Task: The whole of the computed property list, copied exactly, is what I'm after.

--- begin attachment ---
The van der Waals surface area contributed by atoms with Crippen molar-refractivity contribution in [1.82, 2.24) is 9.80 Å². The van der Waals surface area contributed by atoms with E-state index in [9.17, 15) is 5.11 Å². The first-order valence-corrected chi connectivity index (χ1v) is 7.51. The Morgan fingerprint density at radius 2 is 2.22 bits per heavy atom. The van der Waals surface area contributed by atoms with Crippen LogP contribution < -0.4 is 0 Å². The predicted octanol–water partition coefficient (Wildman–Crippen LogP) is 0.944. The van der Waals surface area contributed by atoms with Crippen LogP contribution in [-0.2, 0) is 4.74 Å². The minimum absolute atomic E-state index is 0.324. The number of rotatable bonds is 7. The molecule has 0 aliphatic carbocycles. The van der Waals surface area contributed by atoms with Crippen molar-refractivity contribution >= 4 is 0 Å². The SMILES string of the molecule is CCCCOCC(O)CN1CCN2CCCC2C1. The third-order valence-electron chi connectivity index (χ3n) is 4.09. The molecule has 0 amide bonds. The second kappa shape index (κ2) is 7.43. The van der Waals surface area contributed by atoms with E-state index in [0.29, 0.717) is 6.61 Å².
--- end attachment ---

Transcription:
The van der Waals surface area contributed by atoms with Crippen molar-refractivity contribution in [1.82, 2.24) is 9.80 Å². The van der Waals surface area contributed by atoms with E-state index in [9.17, 15) is 5.11 Å². The first-order valence-corrected chi connectivity index (χ1v) is 7.51. The Morgan fingerprint density at radius 2 is 2.22 bits per heavy atom. The van der Waals surface area contributed by atoms with Crippen LogP contribution < -0.4 is 0 Å². The predicted octanol–water partition coefficient (Wildman–Crippen LogP) is 0.944. The van der Waals surface area contributed by atoms with Crippen LogP contribution in [-0.2, 0) is 4.74 Å². The minimum absolute atomic E-state index is 0.324. The number of rotatable bonds is 7. The molecule has 0 aliphatic carbocycles. The van der Waals surface area contributed by atoms with Crippen molar-refractivity contribution >= 4 is 0 Å². The SMILES string of the molecule is CCCCOCC(O)CN1CCN2CCCC2C1. The third-order valence-electron chi connectivity index (χ3n) is 4.09. The molecule has 0 amide bonds. The second kappa shape index (κ2) is 7.43. The van der Waals surface area contributed by atoms with E-state index in [0.29, 0.717) is 6.61 Å².